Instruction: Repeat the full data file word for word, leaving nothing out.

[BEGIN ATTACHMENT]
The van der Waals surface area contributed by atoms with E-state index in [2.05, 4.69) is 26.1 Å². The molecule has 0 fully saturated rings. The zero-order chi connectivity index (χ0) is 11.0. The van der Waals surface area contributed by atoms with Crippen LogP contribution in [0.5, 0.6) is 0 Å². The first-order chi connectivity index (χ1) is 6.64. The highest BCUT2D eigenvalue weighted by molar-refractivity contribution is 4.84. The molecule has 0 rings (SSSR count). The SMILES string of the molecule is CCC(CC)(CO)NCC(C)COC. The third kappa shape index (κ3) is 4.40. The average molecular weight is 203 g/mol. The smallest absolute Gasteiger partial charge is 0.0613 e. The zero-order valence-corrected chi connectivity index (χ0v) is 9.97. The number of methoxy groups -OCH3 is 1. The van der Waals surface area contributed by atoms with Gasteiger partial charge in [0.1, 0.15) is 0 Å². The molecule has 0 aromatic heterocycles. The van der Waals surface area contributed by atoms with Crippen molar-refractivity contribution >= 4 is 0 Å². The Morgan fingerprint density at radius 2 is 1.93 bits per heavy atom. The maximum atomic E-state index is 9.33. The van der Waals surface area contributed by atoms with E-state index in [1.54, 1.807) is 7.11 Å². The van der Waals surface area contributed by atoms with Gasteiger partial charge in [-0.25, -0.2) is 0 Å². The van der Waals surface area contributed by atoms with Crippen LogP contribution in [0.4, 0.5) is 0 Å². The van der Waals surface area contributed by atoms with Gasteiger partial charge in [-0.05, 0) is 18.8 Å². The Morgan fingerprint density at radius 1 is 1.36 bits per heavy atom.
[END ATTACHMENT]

The van der Waals surface area contributed by atoms with E-state index in [2.05, 4.69) is 26.1 Å². The molecule has 0 fully saturated rings. The zero-order chi connectivity index (χ0) is 11.0. The van der Waals surface area contributed by atoms with Crippen LogP contribution in [0.5, 0.6) is 0 Å². The first-order chi connectivity index (χ1) is 6.64. The highest BCUT2D eigenvalue weighted by molar-refractivity contribution is 4.84. The molecule has 0 rings (SSSR count). The SMILES string of the molecule is CCC(CC)(CO)NCC(C)COC. The third kappa shape index (κ3) is 4.40. The average molecular weight is 203 g/mol. The smallest absolute Gasteiger partial charge is 0.0613 e. The zero-order valence-corrected chi connectivity index (χ0v) is 9.97. The number of methoxy groups -OCH3 is 1. The van der Waals surface area contributed by atoms with Gasteiger partial charge in [0.1, 0.15) is 0 Å². The molecule has 0 aromatic heterocycles. The van der Waals surface area contributed by atoms with Crippen molar-refractivity contribution >= 4 is 0 Å². The Morgan fingerprint density at radius 2 is 1.93 bits per heavy atom. The maximum atomic E-state index is 9.33. The van der Waals surface area contributed by atoms with E-state index in [1.54, 1.807) is 7.11 Å². The van der Waals surface area contributed by atoms with Gasteiger partial charge in [-0.25, -0.2) is 0 Å². The van der Waals surface area contributed by atoms with Crippen LogP contribution in [0.4, 0.5) is 0 Å². The van der Waals surface area contributed by atoms with Gasteiger partial charge in [-0.05, 0) is 18.8 Å². The Morgan fingerprint density at radius 1 is 1.36 bits per heavy atom.